Jewish girl forced into Catholic convent

Discussion in 'Past Life Memories' started by Looking Backwards, Feb 28, 2011.

  1. Looking Backwards

    Looking Backwards Senior Registered

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    So I was meditating earlier and had two strange visions. Unfortunately I forget the precise details as I did not have a chance to write down everything, so I apologize in advance for some things not being clear.

    The first was of a girl in a bed, tossing and turning. She has dark hair and pale skin, and is crying. I think she has just given birth, and she knew the birth would kill her but was forced to anyway.

    The second was a young girl in a convent, being whipped by a someone I assumed is a Nun. She is singing about God and forgiveness, and I'm not sure if she means it or knows she has to.

    The scene goes to a woman who is very distraught. I can't see her, but I feel I might be her - I certainly empathize with her. I realize the girl was Jewish and being forced into the Catholic faith - and was later forced to have a baby which resulted in her dying.

    Right before these visions, I had started singing without any plan to do so. Unfortunately I do not remember the words, just that they were strange.

    When I "woke up" I was confused and tried to piece together what I'd imagined. I was very angry to think that a Jewish girl would be forced into a convent (and indeed, it's a sad thought). I tried to think more, and a few random words came to mind:

    - Jiavo (he-ya-vo or "jiavo" with very little enunciation in the J)

    - Rudya

    - Masala

    Questions:

    - Does anyone know what any of those words mean?

    - Was it ever the case that Jewish children, in any country, were forced into the Catholic faith?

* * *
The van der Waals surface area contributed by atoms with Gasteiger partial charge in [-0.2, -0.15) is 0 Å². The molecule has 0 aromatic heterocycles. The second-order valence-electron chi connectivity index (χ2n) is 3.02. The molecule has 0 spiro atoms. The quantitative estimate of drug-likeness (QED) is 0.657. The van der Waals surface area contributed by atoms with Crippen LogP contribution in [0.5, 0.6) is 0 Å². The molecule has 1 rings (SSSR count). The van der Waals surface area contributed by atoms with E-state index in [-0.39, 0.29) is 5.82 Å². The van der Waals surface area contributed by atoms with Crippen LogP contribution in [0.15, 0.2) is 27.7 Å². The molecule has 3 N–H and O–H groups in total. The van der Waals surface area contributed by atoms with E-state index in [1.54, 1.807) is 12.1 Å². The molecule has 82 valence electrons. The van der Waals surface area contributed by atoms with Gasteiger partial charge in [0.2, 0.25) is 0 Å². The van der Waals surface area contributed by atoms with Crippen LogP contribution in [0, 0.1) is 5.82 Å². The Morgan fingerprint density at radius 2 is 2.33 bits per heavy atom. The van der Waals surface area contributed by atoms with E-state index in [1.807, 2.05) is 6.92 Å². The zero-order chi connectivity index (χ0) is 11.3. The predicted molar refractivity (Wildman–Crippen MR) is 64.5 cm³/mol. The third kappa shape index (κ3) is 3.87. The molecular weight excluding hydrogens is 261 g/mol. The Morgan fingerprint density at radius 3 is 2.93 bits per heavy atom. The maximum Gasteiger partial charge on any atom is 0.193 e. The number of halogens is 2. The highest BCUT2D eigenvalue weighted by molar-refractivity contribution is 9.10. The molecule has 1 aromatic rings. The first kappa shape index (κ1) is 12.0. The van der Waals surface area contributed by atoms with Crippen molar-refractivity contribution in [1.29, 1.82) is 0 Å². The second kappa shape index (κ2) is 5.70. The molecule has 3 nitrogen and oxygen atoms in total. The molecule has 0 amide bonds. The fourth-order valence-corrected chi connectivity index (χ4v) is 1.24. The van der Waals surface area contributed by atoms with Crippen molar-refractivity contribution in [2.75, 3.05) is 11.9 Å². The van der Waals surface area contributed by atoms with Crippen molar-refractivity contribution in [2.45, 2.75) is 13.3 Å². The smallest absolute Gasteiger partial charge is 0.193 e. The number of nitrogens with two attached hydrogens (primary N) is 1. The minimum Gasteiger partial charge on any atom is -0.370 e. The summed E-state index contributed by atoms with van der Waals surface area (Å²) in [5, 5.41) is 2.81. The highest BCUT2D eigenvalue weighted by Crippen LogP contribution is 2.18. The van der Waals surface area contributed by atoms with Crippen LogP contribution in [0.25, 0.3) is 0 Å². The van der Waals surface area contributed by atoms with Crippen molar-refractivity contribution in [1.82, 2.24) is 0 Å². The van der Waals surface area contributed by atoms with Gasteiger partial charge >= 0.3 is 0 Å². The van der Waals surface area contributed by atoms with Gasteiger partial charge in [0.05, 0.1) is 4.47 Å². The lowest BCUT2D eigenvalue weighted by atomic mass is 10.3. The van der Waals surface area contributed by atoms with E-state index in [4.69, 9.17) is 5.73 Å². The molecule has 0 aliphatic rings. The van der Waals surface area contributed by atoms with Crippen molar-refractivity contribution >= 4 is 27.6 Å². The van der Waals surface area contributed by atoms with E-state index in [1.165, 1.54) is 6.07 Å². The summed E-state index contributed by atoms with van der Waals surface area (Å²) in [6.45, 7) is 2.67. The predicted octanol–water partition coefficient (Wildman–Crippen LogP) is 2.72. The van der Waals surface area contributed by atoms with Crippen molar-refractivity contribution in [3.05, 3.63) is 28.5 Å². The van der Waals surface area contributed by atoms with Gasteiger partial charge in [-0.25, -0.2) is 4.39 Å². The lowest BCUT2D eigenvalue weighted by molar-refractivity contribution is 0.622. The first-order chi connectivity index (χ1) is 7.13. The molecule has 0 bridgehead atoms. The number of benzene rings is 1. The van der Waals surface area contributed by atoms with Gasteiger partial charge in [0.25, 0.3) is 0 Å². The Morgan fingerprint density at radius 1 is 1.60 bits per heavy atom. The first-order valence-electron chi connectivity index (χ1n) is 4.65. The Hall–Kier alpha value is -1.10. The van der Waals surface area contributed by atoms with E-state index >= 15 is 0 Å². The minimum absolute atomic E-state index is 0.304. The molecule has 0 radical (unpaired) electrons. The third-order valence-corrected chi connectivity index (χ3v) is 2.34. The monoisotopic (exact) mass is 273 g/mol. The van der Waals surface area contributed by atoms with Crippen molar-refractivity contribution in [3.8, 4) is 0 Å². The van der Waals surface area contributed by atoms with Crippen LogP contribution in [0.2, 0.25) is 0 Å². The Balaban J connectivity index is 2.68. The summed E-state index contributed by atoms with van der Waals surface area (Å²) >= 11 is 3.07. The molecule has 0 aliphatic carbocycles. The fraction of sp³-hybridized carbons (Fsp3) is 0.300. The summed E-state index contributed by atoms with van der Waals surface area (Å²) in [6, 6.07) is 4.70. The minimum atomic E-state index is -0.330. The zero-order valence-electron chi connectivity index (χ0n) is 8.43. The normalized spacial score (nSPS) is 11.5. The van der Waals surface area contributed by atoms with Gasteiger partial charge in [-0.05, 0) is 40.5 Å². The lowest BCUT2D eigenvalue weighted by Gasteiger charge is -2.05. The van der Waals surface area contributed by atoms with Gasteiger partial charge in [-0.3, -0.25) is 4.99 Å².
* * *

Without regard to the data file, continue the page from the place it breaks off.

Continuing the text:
One tidbit that might tie in with this vision: Before I started doing research on Catholicism, I'd always assumed that it was the strictest of the Christian denominations. I now know this is not the case, but it was certainly my earlier consensus. Yet I can't think of anyone who might have made me think that. We were never strict protestants so there was no bias there, and I don't think any of my friends ever said such a thing - some of them were Catholics themselves.

    And because I know someone is going to ask, no, I've never really felt any ties with the Jewish faith. I'm not even sure I was that girl so much as a witness to her struggle, or, if I was that anguished woman, perhaps even a participant. Although I have taken to saying "oy vey" a lot, but I think that's mostly due to having had a number of Jewish friends at one point.

    ETA: I also got the name "Ahura Mazda" in my head, but I've had it before. Apparently it's a Persian Deity, but I'm not sure if that's related or not... I'm not sure if the words I heard were even all related to those visions.
     
  2. Ailish

    Ailish Administrator Emerita

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    Hi Looking Backwards,

    I’m not sure that “forced” is the right word in this instance, but I do know that Polish social worker Irena Sendler helped children escape from the Warsaw ghetto during WWII - and some of the children were placed in Catholic institutions to keep them safe.